Herman Li, the guitarist for power metal band DragonForce, is also known for using a pitch shifter. Due to their high-speed music, DragonForce has been falsely accused of artificially speeding up their guitar solos on numerous occasions, which is quite ironic since these accusations bring us back to the 1960s when music studios would actually do this. It’s also the evidence that pitch shifters have shaped up to do everything they were originally designed for. Li uses his pedal to make his playing sound even faster than it already is and incorporates the effect on stage without any hiccups. You can clearly hear how he puts it to use for the solo of ‘Through The Fire And Flames’ (from 03:31).

A Small Round-Up of Pitch Shifters and Harmonizers


Almost every guitar pedal manufacturer offers up one or more pitch shifters and harmonizers these days, all of which come with their own pros and cons. Pedal A might be more focussed on pitch-shifting, while pedal B is designed with harmonising in mind. To give you an idea of what’s available and what kind of pedal might be best for you in terms of functionality and price range, I’m going to highlight a small batch of pitch shifters below.


The Digitech Whammy is an absolute classic when it comes to extreme pitch bending. This fifth-generation pedal has evolved into a fully developed pedal that can instantly radicalise your sound by raising or lowering it by two full octaves. It’s even equipped with a large expression pedal that not only makes it intuitive to operate, but paves the way for subtle vibrato effects, which is a big plus if you’re playing a guitar that doesn’t have a tremolo-style bridge. The Whammy sets you up with nine interval settings – including the option to add harmonic lows – and is compatible with both guitars and bass guitars.


BOSS is known for serving up rock-solid and affordable effect pedals. The PS-6 Harmonist is the renowned Japanese brand’s take on the pitch shifter and comes loaded with a 3-voice harmony setting, which adds two additional layers to your sound, each of which with a different interval to create a full-fat sound that brings to mind Boston and Brian May (Queen). The pedal also allows you to add a single voice, but does require some knowledge of scales, since it needs to be correctly set to a minor or major key to keep unwanted dissonants out of the sound. As well as a Detune Mode for spacey chorus-style sounds, the PS-6 Harmonist has been outfitted with a Super Bend function for creating extreme pitch shifts and up to four-octave shifts. Lastly, you get the option to plug in an external exp pedal for extra control over the sound.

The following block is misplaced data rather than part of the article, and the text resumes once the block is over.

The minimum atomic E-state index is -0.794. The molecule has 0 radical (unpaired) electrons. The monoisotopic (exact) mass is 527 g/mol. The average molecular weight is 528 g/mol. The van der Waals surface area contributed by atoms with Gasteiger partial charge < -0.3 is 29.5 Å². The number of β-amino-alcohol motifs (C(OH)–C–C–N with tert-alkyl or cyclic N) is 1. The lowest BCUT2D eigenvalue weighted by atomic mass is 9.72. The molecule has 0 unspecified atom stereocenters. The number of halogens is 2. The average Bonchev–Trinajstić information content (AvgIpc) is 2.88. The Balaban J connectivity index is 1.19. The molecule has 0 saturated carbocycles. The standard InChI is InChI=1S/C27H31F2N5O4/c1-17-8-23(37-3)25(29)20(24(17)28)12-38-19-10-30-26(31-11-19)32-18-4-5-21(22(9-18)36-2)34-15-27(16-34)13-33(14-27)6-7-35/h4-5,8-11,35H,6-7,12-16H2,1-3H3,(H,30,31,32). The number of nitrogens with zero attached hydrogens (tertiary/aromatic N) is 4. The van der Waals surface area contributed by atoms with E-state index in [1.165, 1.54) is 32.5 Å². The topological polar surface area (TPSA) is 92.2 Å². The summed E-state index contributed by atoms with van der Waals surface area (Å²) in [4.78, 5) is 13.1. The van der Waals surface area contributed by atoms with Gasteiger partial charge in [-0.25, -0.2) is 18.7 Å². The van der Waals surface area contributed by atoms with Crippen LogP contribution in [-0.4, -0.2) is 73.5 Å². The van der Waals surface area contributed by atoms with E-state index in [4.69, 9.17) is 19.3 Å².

Pitch Fork

Electro Harmonix is another top dog as far as special guitar effects are concerned. The EHX Pitch Fork is a polyphonic pitch shifter and harmoniser that pushes things to the limit and boasts extremely accurate tracking as well as the option to select a fixed pitch or vary the pitch with an external expression pedal. The fitted Dual switch toggles between adding a single voice or two voices, either up or down in pitch, which makes it possible to shape a super-wide sound that spans up to three octaves. The Shift switch, meanwhile, gives you eleven interval settings to choose from, where the Blend pot determines the dry-to-wet-signal ratio. Combined with an overdrive or distortion pedal, the Pitch Fork offers near-infinite potential. From 18-string guitars to synths and whammy pedals, this powerful pedal recreates it all.

Pitch Box

Not all pitch shifters hog a ton of space on your pedalboard. Part of Mooer’s extensive Micro Series, the Pitch Box is super-compact but gives plenty of options nonetheless, including Harmony, Pitch Shift and Detune modes. Crammed into a durable, all-metal mini-housing, this polyphonic effect pedal spans a two-octave range (up or down) with sixteen intervals in between. It even features a true bypass circuit which means it won’t affect your guitar signal when it’s turned off. The Mooer Pitch Box is a great choice when you want to keep your rig small and your options open.


No line-up of pitch shifters is complete without the Eventide PitchFactor. Endorsed by big names like Jimmy Page (Led Zeppelin), Frank Zappa, Eddie Van Halen, Steve Vai and John Petrucci (Dream Theater), Eventide is a true pioneer when it comes to digital FX processors. The PitchFactor Harmonizer has been loaded with ten cream-of-the-crop pitch-shifting effects and an extensive control lay-out that’s home to eleven knobs, nine inputs/outputs, MIDI and no less than three exp pedal inputs. Despite the small army of controls and ports, the PitchFactor is amazingly user-friendly, even for the less experienced guitarist. This high-end bit of kit can stack as many as four voices on top of your original sound and, besides all of the standard-issue functions, features a built-in tuner, a memory bank for storing custom presets, a USB port, synth sounds, delay effects, and the list goes on. Its six-octave range is truly impressive and, as you might expect, even an hour-long tutorial doesn’t even begin to do justice to everything this little super-computer is capable of.

Hopefully, you now have a better understanding of what a pitch shifter can do for you. If you have any questions, feel free to leave a comment below!